US company Dish Network receives first-ever $150,000 space debris penalty

Debris and defunct launcher stages in the Geostationary ring. Credit: ESA

The US Federal Communications Commission (FCC) has fined Dish Network $150,000 for leaving its retired EchoStar-7 satellite in the wrong orbit indefinitely. 

This is the Commission’s first legal proceeding in the field of space debris. 

The EchoStar-7 satellite, launched by US television provider Dish in 2002, had its orbital debris mitigation plan approved by the FCC in 2012. 

Dish had projected the deorbiting maneuvers for May 2022. However, in February 2022, it was discovered that the satellite had insufficient propellant to follow the original plan. 

Dish was found to have disposed of the EchoStar-7 at a height of 122 kilometers (about 75 miles) above its operational geostationary orbit. This is significantly below the 300 kilometers (about 186 miles) specified in its orbital debris mitigation plan.  

Such debris in space can pose threats to both terrestrial and space-based communication systems by increasing the risk of damage to satellite communication systems.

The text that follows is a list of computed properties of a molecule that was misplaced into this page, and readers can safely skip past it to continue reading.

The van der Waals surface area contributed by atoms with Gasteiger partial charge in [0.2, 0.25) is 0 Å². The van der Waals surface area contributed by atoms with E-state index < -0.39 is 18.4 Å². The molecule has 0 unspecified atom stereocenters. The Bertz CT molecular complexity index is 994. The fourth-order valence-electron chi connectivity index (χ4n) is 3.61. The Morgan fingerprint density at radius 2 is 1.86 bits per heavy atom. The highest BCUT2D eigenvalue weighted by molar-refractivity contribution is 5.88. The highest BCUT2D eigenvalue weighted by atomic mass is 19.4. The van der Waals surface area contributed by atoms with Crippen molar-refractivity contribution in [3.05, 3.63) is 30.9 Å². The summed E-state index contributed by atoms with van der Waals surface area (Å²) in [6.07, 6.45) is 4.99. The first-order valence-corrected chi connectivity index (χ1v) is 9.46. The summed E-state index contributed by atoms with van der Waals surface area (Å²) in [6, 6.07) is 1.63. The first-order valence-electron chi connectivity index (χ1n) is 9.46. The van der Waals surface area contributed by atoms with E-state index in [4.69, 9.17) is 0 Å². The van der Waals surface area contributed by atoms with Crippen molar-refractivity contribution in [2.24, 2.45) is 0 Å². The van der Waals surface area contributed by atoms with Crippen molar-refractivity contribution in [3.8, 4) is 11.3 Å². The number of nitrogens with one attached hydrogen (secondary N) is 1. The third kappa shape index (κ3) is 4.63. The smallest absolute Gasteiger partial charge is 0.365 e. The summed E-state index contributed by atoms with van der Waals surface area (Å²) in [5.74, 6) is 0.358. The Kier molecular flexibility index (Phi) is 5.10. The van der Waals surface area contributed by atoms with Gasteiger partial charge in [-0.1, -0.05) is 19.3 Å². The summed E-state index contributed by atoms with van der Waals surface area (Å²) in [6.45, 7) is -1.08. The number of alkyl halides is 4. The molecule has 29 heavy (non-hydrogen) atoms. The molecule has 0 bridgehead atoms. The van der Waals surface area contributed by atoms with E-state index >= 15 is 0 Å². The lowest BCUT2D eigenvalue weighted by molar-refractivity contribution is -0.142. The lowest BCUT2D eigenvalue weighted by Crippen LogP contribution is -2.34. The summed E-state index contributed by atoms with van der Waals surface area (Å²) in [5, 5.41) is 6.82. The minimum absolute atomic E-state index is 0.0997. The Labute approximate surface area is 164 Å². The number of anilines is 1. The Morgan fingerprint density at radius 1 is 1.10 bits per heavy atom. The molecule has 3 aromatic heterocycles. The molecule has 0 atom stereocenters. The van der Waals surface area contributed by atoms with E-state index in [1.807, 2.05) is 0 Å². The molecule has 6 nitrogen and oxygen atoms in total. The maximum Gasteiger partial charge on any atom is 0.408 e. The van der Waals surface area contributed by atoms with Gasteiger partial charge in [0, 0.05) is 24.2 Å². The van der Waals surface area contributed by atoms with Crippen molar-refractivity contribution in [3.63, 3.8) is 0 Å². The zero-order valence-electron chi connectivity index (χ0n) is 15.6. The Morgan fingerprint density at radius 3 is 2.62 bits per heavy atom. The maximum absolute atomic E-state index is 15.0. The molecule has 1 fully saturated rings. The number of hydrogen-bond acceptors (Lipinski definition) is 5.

“As satellite operations become more prevalent and the space economy accelerates, we must be certain that operators comply with their commitments,” said Enforcement Bureau Chief Loyaan A. Egal in a statement released on October 2, 2023. “This is a breakthrough settlement, making very clear the FCC has strong enforcement authority and capability to enforce its vitally important space debris rules.” 

Dish has openly acknowledged the error and has agreed to a comprehensive compliance plan to prevent such incidents in the future. 

According to the Federation of American Scientists (FAS), there may currently be more than 170 million pieces of debris in Low Earth Orbit (LEO). 

Space debris can refer to any part of a space system no longer in use, from retired satellites to discarded rocket parts. As the space industry grows, space debris incidents are expected to become more common, and potentially more dangerous. 

The European Space Agency (ESA) had planned to deploy the ClearSpace-1 satellite in 2026 as a “world-first mission” to tackle space debris. However, on August 10, 2023, the payload adapter chosen for this mission was struck and damaged by a piece of space debris itself. 

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